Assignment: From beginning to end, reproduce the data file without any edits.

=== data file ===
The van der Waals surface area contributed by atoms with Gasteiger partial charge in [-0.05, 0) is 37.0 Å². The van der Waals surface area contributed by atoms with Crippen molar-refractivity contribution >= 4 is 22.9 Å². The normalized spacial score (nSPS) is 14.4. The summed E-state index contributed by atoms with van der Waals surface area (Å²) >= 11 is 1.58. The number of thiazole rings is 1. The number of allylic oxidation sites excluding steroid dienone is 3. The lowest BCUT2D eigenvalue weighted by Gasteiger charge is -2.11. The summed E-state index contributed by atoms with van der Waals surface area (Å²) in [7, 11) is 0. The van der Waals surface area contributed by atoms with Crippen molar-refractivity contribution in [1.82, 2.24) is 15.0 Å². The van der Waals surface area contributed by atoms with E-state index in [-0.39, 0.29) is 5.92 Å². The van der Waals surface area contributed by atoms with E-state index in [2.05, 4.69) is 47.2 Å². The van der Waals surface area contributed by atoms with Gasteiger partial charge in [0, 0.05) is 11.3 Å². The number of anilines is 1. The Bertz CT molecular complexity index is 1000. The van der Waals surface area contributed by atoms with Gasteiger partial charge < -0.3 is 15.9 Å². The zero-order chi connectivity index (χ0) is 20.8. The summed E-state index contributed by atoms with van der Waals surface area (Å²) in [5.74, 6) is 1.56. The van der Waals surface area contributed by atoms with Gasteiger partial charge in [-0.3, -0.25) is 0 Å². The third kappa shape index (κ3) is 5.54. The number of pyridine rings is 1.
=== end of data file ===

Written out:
The van der Waals surface area contributed by atoms with Gasteiger partial charge in [-0.05, 0) is 37.0 Å². The van der Waals surface area contributed by atoms with Crippen molar-refractivity contribution >= 4 is 22.9 Å². The normalized spacial score (nSPS) is 14.4. The summed E-state index contributed by atoms with van der Waals surface area (Å²) >= 11 is 1.58. The number of thiazole rings is 1. The number of allylic oxidation sites excluding steroid dienone is 3. The lowest BCUT2D eigenvalue weighted by Gasteiger charge is -2.11. The summed E-state index contributed by atoms with van der Waals surface area (Å²) in [7, 11) is 0. The van der Waals surface area contributed by atoms with Crippen molar-refractivity contribution in [1.82, 2.24) is 15.0 Å². The van der Waals surface area contributed by atoms with E-state index in [-0.39, 0.29) is 5.92 Å². The van der Waals surface area contributed by atoms with E-state index in [2.05, 4.69) is 47.2 Å². The van der Waals surface area contributed by atoms with Gasteiger partial charge in [0, 0.05) is 11.3 Å². The number of anilines is 1. The Bertz CT molecular complexity index is 1000. The van der Waals surface area contributed by atoms with Gasteiger partial charge < -0.3 is 15.9 Å². The zero-order chi connectivity index (χ0) is 20.8. The summed E-state index contributed by atoms with van der Waals surface area (Å²) in [5.74, 6) is 1.56. The van der Waals surface area contributed by atoms with Gasteiger partial charge in [-0.3, -0.25) is 0 Å². The third kappa shape index (κ3) is 5.54. The number of pyridine rings is 1.